The general steps in an Indiana eviction:
- The landlord tells the tenant the landlord wants the
tenant to move out.
- The landlord files a case against the tenant.
- The tenant receives notice of the lawsuit by certified
mail or by the Sheriff.
- The first hearing is to decide who has the right to
possession of the apartment. If the tenant is in violation
of the contract (for example, if the tenant is behind in
rent), the landlord will have the right to possession and
the court will order that the tenant be out by a certain
date. (This is usually within a few days of the court
hearing; you donít get much time to move). If the court
finds the tenant hasn't violated the lease, then the case is
over and the tenant does not have to move.
- There is often a second hearing for the court to decide
if the tenant owes the landlord any money. The tenant can
also tell the court if the tenant thinks the landlord owes
the tenant any money.
Does the Tenant need an attorney to represent them
in Court? An attorney might be able to help you
in court or help you negotiate an agreement with
your landlord. If you cannot afford to
hire an attorney,
you could apply for legal services at your local
legal services program.
If you donít have an attorney, you should still go to court
on your own. Most evictions are in small claims court. In
small claims court, people often do not have an attorney.
The judge will let you tell your side of the story.
What if I am behind in my rent? If you are behind
in your rent and the landlord files an eviction case in
court, you will be evicted. There is really no defense for
not paying the rent. So, if you lost your job and cannot pay
your rent, it is better to try to work out a payment plan
with the landlord before you go to court Ė and, like always,
put it in writing.
If you cannot work out anything with the landlord, you
should start thinking about where you will move. The courts
will generally give tenants only a few days to move out
after an eviction hearing.
I am behind in rent; should I just move out?
If you canít work a deal out with your landlord, you may want
to go ahead and move if you have someplace to go. If you
know you have violated your lease, you may want to avoid
going to court. (If you have an eviction on your record, it
might be harder for you to find a new place to rent). Maybe
your landlord will agree to let you stay a little longer if
you agree to move out by a certain date, and if you can pay
some rent money. Get any agreement with your landlord in
If you donít have any other place to go, you can just stay
in the home until you go to court and the court says you
What if I live in subsidized housing?
If you live in subsidized housing (where the government pays
part of your rent), you may have special rights and the
landlord might have special rules to follow.
You should definitely contact an attorney if your landlord
is threatening to evict you from subsidized housing. If you
are evicted from subsidized housing, you may not be able to
get into other subsidized housing.
What should I do when I move out of the housing?
Many times tenants lose their security deposits and even have
to pay more money after they move out because of damage done
to the apartment. When you move out, the landlord will
compare the condition of the apartment with its condition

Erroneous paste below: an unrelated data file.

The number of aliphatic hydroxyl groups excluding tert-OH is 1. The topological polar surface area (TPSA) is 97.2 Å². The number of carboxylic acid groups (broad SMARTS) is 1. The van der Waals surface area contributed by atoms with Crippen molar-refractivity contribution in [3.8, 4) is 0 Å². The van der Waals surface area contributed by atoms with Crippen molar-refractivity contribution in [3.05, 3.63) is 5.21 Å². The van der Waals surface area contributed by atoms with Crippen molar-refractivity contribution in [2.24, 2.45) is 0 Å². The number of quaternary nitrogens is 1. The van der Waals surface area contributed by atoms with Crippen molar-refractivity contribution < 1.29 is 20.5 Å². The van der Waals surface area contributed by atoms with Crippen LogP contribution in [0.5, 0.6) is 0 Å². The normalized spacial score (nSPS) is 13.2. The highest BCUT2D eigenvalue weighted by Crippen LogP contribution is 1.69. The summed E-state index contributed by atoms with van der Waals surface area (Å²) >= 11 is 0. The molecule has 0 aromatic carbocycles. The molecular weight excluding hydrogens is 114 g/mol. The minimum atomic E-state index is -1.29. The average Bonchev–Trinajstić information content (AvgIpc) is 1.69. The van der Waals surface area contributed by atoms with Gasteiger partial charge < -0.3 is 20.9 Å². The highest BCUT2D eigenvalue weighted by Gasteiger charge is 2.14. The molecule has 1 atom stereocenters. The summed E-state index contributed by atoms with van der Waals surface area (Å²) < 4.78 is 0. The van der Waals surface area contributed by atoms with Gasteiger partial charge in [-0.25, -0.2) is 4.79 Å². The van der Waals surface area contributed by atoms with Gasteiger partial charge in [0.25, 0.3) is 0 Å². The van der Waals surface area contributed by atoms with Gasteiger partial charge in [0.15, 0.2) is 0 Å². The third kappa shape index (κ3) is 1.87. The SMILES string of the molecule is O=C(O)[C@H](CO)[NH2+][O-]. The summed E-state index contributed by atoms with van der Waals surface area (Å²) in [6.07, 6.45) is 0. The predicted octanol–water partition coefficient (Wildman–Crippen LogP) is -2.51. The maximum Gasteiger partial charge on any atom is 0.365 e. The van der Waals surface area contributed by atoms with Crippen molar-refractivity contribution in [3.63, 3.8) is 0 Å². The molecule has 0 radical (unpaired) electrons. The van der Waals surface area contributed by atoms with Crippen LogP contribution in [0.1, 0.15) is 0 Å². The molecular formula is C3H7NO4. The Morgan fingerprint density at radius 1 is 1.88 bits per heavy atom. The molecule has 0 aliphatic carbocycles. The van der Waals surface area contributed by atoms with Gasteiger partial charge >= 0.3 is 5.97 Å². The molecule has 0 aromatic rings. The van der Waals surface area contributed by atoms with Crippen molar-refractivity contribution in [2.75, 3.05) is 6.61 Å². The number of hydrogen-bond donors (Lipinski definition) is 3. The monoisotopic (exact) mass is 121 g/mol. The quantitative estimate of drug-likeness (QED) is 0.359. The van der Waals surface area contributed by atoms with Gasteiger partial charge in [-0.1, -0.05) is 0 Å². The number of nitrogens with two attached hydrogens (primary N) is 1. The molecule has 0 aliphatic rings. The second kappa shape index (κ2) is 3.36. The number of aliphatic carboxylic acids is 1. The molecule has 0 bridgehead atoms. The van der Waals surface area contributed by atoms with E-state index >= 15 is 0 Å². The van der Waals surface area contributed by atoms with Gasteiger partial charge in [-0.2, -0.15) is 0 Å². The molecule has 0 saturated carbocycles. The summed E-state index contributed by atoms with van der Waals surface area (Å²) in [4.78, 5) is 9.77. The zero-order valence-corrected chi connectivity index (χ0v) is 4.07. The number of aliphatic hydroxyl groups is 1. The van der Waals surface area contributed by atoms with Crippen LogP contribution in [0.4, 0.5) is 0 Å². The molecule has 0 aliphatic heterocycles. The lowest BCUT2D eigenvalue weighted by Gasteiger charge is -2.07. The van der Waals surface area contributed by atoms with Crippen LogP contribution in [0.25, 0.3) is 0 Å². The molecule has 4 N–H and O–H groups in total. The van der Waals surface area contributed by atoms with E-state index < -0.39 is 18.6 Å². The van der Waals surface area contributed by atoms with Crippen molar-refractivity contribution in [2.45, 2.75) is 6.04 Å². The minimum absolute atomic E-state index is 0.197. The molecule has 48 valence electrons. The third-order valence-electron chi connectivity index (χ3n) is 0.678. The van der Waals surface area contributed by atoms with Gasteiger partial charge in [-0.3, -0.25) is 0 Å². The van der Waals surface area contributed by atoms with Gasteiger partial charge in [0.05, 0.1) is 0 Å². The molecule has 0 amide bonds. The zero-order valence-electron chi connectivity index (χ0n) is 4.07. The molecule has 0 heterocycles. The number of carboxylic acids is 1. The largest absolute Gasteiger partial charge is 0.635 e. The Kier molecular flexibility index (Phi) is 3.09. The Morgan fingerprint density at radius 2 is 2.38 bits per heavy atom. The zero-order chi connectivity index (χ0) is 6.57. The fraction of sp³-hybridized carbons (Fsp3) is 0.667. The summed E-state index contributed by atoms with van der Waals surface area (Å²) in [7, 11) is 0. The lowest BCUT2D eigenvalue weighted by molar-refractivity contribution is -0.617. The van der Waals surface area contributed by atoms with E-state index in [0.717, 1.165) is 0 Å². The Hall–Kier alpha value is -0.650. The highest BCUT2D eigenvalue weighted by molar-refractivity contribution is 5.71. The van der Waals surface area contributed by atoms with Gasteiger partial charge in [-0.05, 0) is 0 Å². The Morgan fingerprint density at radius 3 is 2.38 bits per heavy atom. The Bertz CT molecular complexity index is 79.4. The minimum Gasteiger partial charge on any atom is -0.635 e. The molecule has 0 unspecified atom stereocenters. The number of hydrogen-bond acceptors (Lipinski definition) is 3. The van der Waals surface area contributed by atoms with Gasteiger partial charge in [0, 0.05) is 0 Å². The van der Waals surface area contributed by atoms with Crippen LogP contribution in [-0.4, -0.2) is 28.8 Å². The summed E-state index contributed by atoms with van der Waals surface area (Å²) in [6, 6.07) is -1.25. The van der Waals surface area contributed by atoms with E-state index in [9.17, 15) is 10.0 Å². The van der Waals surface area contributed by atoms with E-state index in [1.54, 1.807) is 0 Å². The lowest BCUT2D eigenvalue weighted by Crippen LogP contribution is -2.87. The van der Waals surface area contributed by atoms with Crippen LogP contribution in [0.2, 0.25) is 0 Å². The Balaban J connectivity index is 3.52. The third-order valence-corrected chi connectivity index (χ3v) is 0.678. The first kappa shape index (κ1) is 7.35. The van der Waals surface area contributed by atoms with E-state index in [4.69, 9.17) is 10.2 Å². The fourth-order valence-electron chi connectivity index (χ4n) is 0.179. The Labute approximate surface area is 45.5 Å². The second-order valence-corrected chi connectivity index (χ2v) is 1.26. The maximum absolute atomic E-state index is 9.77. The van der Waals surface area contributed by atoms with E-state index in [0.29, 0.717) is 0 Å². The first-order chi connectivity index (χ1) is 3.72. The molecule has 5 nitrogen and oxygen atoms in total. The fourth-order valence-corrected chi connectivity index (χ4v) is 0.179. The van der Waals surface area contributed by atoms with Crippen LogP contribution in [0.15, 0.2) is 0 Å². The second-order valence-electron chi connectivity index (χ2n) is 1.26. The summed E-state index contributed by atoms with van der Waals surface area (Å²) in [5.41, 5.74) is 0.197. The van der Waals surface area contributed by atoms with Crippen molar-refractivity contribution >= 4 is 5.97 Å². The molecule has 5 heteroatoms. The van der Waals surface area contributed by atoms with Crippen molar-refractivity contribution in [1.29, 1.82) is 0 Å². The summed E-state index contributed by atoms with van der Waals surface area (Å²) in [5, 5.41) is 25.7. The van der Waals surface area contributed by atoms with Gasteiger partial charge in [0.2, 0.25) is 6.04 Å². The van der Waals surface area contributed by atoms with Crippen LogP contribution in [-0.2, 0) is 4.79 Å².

when you moved in. If you have damaged the apartment, you
will have to pay for the costs of repairing those damages.
But there is a difference between normal use and ďdamage.Ē
For example, stains on the carpet is damage, but dirty
carpet on the traffic areas is normal use.
The landlord has 45 days to either return your security
deposit or send you a letter telling you what damages you
are being charged for. If the landlord does not do this, the
landlord cannot charge you for any damages. BUT, you must
tell the landlord in writing of your new address. You should
keep a copy of this letter.
When leaving the apartment, you should:
What else should I do to protect myself?
- Leave it clean
- Tell the landlord in writing of your new address and
keep a copy of the letter.
- Return all the keys.
- Do an inspection with the landlord.
- Take pictures or a video of the apartment so that you
can have it as proof of the condition when you left.
What if the court has told me to move, but I donít move?
If the court has ordered you to move out and you donít move
out, the court will send someone (such as the sheriff or
local constable) to the home to move your belongings out for
you. Your belongings will usually be put in storage, and
then you will need to pay for the moving and the storage.
- Save all documentation and letters you receive or write
about the apartment. Save copies of everything.
- Put in writing all ďside dealsĒ or agreements outside
the original contract.
- Know the terms of the lease.
- Attend all hearings to defend your rights.
If the court has told you to move, you should make every
effort to move out. You should make sure you have your
important belongings out of the home.
The court said I have to move, but I donít agree. What
can I do?
If the court has issued an order that says you have to move,
you donít have many options. You can appeal the trial
courtís decision to the next level of courts (which is
usually the Indiana Court of Appeals). Appealing to the
Indiana Court of Appeals is difficult and you should talk to
an attorney about this option.
In some counties (such as Marion County), you can appeal
the Small Claims Court decision to the countyís Superior
Court. This is not as difficult as appealing to the Indiana
Court of Appeals, but you should still talk to an attorney
There are strict time limits for filing an appeal. If you
think you might want to appeal a trial courtís decision, you
should contact an attorney right away.